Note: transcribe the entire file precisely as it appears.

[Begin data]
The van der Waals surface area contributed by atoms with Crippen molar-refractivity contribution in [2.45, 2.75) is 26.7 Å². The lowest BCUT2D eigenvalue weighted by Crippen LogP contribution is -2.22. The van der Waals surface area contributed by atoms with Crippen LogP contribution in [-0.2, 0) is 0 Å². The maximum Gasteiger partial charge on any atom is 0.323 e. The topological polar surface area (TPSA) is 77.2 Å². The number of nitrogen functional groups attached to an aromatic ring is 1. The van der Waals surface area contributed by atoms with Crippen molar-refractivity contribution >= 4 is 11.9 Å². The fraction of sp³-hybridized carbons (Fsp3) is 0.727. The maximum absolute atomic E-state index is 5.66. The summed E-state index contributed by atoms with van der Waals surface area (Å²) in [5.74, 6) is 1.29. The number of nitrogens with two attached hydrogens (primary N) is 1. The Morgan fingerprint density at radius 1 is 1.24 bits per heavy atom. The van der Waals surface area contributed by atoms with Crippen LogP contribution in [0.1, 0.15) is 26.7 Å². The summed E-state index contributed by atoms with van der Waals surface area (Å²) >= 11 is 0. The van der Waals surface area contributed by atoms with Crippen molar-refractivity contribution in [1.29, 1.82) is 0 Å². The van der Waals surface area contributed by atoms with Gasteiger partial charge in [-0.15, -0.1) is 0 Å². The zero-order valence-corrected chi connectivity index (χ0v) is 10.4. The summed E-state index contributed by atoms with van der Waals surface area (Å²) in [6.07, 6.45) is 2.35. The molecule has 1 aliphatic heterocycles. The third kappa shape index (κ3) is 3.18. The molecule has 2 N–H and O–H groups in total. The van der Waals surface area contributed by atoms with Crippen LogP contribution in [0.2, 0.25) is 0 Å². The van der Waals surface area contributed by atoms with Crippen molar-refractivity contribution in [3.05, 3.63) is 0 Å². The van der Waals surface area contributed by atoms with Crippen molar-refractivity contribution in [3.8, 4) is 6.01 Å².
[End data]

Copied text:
The van der Waals surface area contributed by atoms with Crippen molar-refractivity contribution in [2.45, 2.75) is 26.7 Å². The lowest BCUT2D eigenvalue weighted by Crippen LogP contribution is -2.22. The van der Waals surface area contributed by atoms with Crippen LogP contribution in [-0.2, 0) is 0 Å². The maximum Gasteiger partial charge on any atom is 0.323 e. The topological polar surface area (TPSA) is 77.2 Å². The number of nitrogen functional groups attached to an aromatic ring is 1. The van der Waals surface area contributed by atoms with Crippen molar-refractivity contribution >= 4 is 11.9 Å². The fraction of sp³-hybridized carbons (Fsp3) is 0.727. The maximum absolute atomic E-state index is 5.66. The summed E-state index contributed by atoms with van der Waals surface area (Å²) in [5.74, 6) is 1.29. The number of nitrogens with two attached hydrogens (primary N) is 1. The Morgan fingerprint density at radius 1 is 1.24 bits per heavy atom. The van der Waals surface area contributed by atoms with Crippen LogP contribution in [0.1, 0.15) is 26.7 Å². The summed E-state index contributed by atoms with van der Waals surface area (Å²) >= 11 is 0. The van der Waals surface area contributed by atoms with Crippen molar-refractivity contribution in [1.29, 1.82) is 0 Å². The van der Waals surface area contributed by atoms with Gasteiger partial charge in [-0.15, -0.1) is 0 Å². The zero-order valence-corrected chi connectivity index (χ0v) is 10.4. The summed E-state index contributed by atoms with van der Waals surface area (Å²) in [6.07, 6.45) is 2.35. The molecule has 1 aliphatic heterocycles. The third kappa shape index (κ3) is 3.18. The molecule has 2 N–H and O–H groups in total. The van der Waals surface area contributed by atoms with Crippen LogP contribution in [0.2, 0.25) is 0 Å². The van der Waals surface area contributed by atoms with Crippen molar-refractivity contribution in [3.05, 3.63) is 0 Å². The van der Waals surface area contributed by atoms with Crippen molar-refractivity contribution in [3.8, 4) is 6.01 Å².